I made some predictions in the days after the election. Some of them were correct — there’s no border wall of the sort promised and Mexico did not pay for whats there; he still doesn’t seem to enjoy the work; Apple’s not making iPhones in the U.S.

I didn’t see many traditions being broken. Trump didn’t place his assets in a blind trust, and luckily for him, the courts didn’t have the balls to cause a constitutional crisis by letting emoluments lawsuits get very far. He sent federal law enforcement in to bolster local law enforcement agencies, and the “small government” Republicans looked the other way, just as they did as the national debt skyrocketed (also surprising to me, though I didn’t make a prediction on it).


Normally when I post about voting, whether it’s on the blog, Twitter, Instagram, wherever, I tell you I don’t care which candidate you vote for, so long as you vote.

But this time I care.

I asked early for my absentee ballot, and sent it in early.

I’ve been tired of our two-party system for a long time. George Washington warned us of the problems of such a system.

I’m mostly behind what Unity has been up to, and while things got started too late to make much of a difference this election cycle (they asked supporters to vote their consciences instead of the Unity ticket this time around), I hope they keep up their efforts, which include:

• Drafting a center-right and a center-left candidate to run for executive office, flipping the ticket every four years. For example, let’s say in 2024 their members want to see Andrew Yang and Jocko Willink run. They randomize the ticket (let’s say, flip a coin) and, let’s say Yang would be the presidential candidate and Willink the vice presidential candidate. In 2028, the ticket flips, even if they win in 2024.

• Rank-choice voting. Instead of tossing all your vote power in, say, the Trump basket and getting stuck with Biden if Trump loses, you rank order your vote, expressing your second, third, fourth, etc., preference. Maybe you’d really like Trump but would prefer to have the Libertarian Party candidate or the Conservative Party candidate in office ahead of Biden. If you’re in a swing state, you have the opportunity to really make a difference with rank-choice.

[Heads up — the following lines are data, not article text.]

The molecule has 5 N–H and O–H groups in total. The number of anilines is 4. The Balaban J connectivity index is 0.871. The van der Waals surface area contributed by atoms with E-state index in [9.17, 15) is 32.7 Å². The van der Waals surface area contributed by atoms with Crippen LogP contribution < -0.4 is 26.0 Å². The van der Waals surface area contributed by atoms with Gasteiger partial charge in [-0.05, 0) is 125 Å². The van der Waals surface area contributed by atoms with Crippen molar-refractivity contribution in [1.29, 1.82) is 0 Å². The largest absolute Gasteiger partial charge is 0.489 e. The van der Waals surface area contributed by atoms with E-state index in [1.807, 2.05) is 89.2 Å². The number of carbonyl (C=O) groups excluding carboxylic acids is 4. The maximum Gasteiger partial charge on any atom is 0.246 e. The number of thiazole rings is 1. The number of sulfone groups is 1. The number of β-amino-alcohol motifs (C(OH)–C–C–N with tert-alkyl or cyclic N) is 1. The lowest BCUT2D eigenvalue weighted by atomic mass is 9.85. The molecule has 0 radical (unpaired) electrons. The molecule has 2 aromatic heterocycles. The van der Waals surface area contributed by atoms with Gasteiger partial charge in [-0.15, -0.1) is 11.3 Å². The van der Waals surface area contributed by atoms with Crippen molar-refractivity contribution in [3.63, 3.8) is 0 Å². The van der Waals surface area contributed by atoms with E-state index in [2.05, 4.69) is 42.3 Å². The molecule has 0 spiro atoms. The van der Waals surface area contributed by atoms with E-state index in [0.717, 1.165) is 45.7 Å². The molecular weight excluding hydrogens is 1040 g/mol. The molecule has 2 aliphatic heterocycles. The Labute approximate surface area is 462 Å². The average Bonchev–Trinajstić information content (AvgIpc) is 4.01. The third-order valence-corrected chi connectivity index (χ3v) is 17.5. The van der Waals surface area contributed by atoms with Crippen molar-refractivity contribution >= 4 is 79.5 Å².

• Electronic voting. This isn’t in Unity’s stated goals, but they had only a small tech hiccup on their primary day, which caused them to extend voting by a few hours, with over 8,000 votes coming in across time zones and the rank-choice winners announced the next day. Obviously there are some shortcomings, but if we were to start building systems now for 2022 or 2024, we could go beyond only being able to vote via iPhone or Android. And obviously for those without internet access we’d have to come up with an in-person voting space, like a library.


The last two Democrats to win Georgia were Bill Clinton in 1992, with a big boost from Ross Perot, and Jimmy Carter in 1976, a Georgia native. We’re not exactly a swing state. But I really feel the safety of my family could be on the line with another Trump presidency. If we can’t worship safely and my profession becomes more perilous, it’s increasingly clear that this isn’t the America the founders intended, and it’s time to find a way to fix the system.

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Fake it ’til you make it? Don’t

Fake it ’til you make it? Don’t

One of the things we talk about when dealing with impostor syndrome and in building confidence is faking it until you make it — that is, if you appear to be something you’re not long enough, you might become that thing.

The trick here is to fool yourself, but be careful when trying to fool others.

In the early days of the web, when creating a website was magic, some site builders used to go to client meetings and either inflate their skillset or inflate their team size. They could overcharge, and if they ran into something they couldn’t do, they could always contract out to someone else. This is faking it.

If you build up your skill set while you’re faking it, eventually you’re actually making it.

But if you spend too long trying to trick others into thinking you’re big enough, you risk running into something disastrous, like those “War Dogs” kids.


I’ve been thinking a lot lately about excellence. One of the elements of faking it is a sense of entitlement. But people actually are good at things, and the good stuff rises to the top.

We spoke to Nick Velasquez about mastery a few months ago, and one of the things he pointed out was that we actually enjoy things more when we’re good at them.

Cal Ripken, Jr. tells Michael Gervais that most of the success in his storied Major League Baseball career came about because he was always as prepared as possible.

Gervais’ podcast, by the way, is called Finding Mastery, and, among other things, he’s the mindset coach for the Seattle Seahawks. He tells Steven Kotler that faking it ’til you make it means you’re faking it, and you can’t be truly you or authentic if you’re faking it.

Ripken said in that same interview that he holds himself to a standard. He didn’t miss a game in 16 seasons — no aches, no sickness, no funerals, no nothing. 162 games in a six-month season, every year, for 16 seasons (some of those seasons were strike-shortened, some were 161 games because of a rainout not made up, but he played all the games available). He never pressured his managers (and he played for nine of them in his 21 seasons with the Baltimore Orioles) to play him — if he was the best player at his position that day, put him in; if he wasn’t, slot someone else.